Retro Review: PIRANHA 3D (2010){0}

Here’s a list of things you’ll definitely experience if you buy a ticket to Alexandre Aja’s remake of Joe Dante’s Piranha, Piranha 3D.

1. Some intermittently effective 3D trickery that I certainly won’t miss when the DVD hits the shelves.

2. Tons of gory scenes in which prehistoric, ravenous fish chew on shrieking people, most of whom have it coming for being A) obnoxious, B) selfish, or C) really, really hot.

3. A broad and welcome sense of humor that’s certainly not as subtle as the wit found in the original film, but definitely helps to keep the cheesiness of the new version afloat.

4. An affable ensemble of familiar actors who are well aware of the kind of film they’re making.

5. Lots of bare breasts, sort of like the bare breasts that used to run rampant through drive-in-style B-grade monster movies, only … well … larger. It is 2010 after all.

That’s not to say that a film earns a pass simply because it plainly admits its own silliness. But for all its base leering at boobies and for all its clunky editing (more on that in a minute), there’s actually a good deal to appreciate in the new-fangled version of Piranha. (And no, the 3D is not one of those things.) Plus I see lots of films that shoot for “so bad it’s good,” and very few of them are able to pull it off — mainly because it’s a terrible way to make a film. But to their credit, Aja and regular collaborator Gregory Levasseur don’t shoot for “so bad it’s good.” To me it seems more like they’re going for “so fun it’s stupid.” Or probably vice versa.

The setting is Lake Victoria, Arizona, and it’s here that thousands of horny coeds have flocked to dance around on boats, jiggle their gender goodies, and basically behave like drunken satyrs. The 84-minute minute flick isn’t all that interested in boring stuff like “character development,” so instead we just get cursory introductions to the sheriff (Elisabeth Shue), the deputy (Ving Rhames), the scientist (Adam Scott), the party animal (Jerry O’Connell), the fish expert (Christopher Lloyd), and the oft-nude hotties (Kelly Brook & Riley Steele). To this cast of simple characters we add a massive school of outrageously angry prehistoric piranha who are unleashed into Lake Victoria after an underwater earthquake.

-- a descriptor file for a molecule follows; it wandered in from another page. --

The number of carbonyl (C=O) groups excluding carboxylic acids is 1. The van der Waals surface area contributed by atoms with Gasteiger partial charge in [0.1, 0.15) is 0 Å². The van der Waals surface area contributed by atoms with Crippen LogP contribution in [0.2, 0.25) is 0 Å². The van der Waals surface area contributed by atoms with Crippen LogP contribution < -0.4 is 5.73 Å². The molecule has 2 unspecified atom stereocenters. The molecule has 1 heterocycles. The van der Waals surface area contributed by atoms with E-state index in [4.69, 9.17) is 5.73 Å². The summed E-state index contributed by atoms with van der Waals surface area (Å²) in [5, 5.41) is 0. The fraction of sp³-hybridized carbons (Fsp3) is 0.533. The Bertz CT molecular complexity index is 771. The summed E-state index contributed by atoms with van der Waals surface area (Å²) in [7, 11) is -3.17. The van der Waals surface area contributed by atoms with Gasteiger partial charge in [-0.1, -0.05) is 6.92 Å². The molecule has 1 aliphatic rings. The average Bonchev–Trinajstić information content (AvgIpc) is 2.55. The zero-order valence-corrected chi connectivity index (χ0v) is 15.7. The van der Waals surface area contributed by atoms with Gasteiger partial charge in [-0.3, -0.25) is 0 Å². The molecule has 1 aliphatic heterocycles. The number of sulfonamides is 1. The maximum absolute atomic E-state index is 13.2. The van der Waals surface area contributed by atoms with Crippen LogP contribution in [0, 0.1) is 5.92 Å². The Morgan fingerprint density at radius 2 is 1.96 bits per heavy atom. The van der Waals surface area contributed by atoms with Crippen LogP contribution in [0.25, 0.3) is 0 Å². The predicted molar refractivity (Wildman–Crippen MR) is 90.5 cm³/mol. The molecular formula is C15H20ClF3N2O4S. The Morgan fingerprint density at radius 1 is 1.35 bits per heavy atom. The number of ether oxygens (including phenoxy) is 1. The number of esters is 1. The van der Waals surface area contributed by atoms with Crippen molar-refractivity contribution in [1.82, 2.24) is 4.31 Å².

Inception this is not.

What Piranha is, however, is unapologetically gleeful about doling out the cinematic junk food that you’re looking for when you sit down to devour something called, well, Piranha. And it does so with a big goofy grin on its face, as if the flick is telling you a gross and dirty joke, and it’s hoping you’re interested enough to stick around for the punchline. In addition to the film’s staunchly R-rated but cartoonish mentality, there are actually some legitimately impressive components on display here. John Leonetti’s lovely cinematography, for example, is probably nicer than a film like this actually needs — but then again the 3D conversion process virtually ruins the visual prettiness of it, anyway. (Seriously though, for such a willfully tacky horror movie, Piranha is shot quite well, especially in the underwater scenes.)

Unfortunately, Piranha is also cut like a third-rate sitcom. One wonders if the film wasn’t re-re-re-edited at the very last second because it jumps clunkily from one set-up scene to the next (with some static underwater shots slapped across the cuts like a band-aid), plus it fails to show us the lovely Dina Meyer’s FACE before she becomes fish food, and it disposes of a peripheral character (played by the funny Paul Scheer) by simply forgetting he ever existed. Other characters (like the deputy and a pair of local bullies) clearly had most of their moments dropped into the “deleted scenes” bin, which sucks a lot of energy from a generally fun movie and draws attention to the flick’s innate silliness. (Bad editing can ruin a potentially great movie, and this is hardly a great movie.)

But for all its technical gaffes and repetitively sophomoric attitudes, there’s something truly endearing about a monster movie / disaster flick that embraces its R rating so passionately. Piranha is virtually awash in bouncing boobs, horny boys, and freakish fish, and trying to apply “grown up” rules of film analysis seem a little beside the point. Bolstered by an eclectic cast, a giddy enthusiasm (that’s peppered with several geeky in-jokes), and lots of outrageously creative gore, Piranha is made almost exclusively for those who long to see a “big-budget Syfy Channel movie.” By that measure Piranha is a success — although you’ll probably enjoy it just as much if you wait for the DVD release. Probably more, truth be told.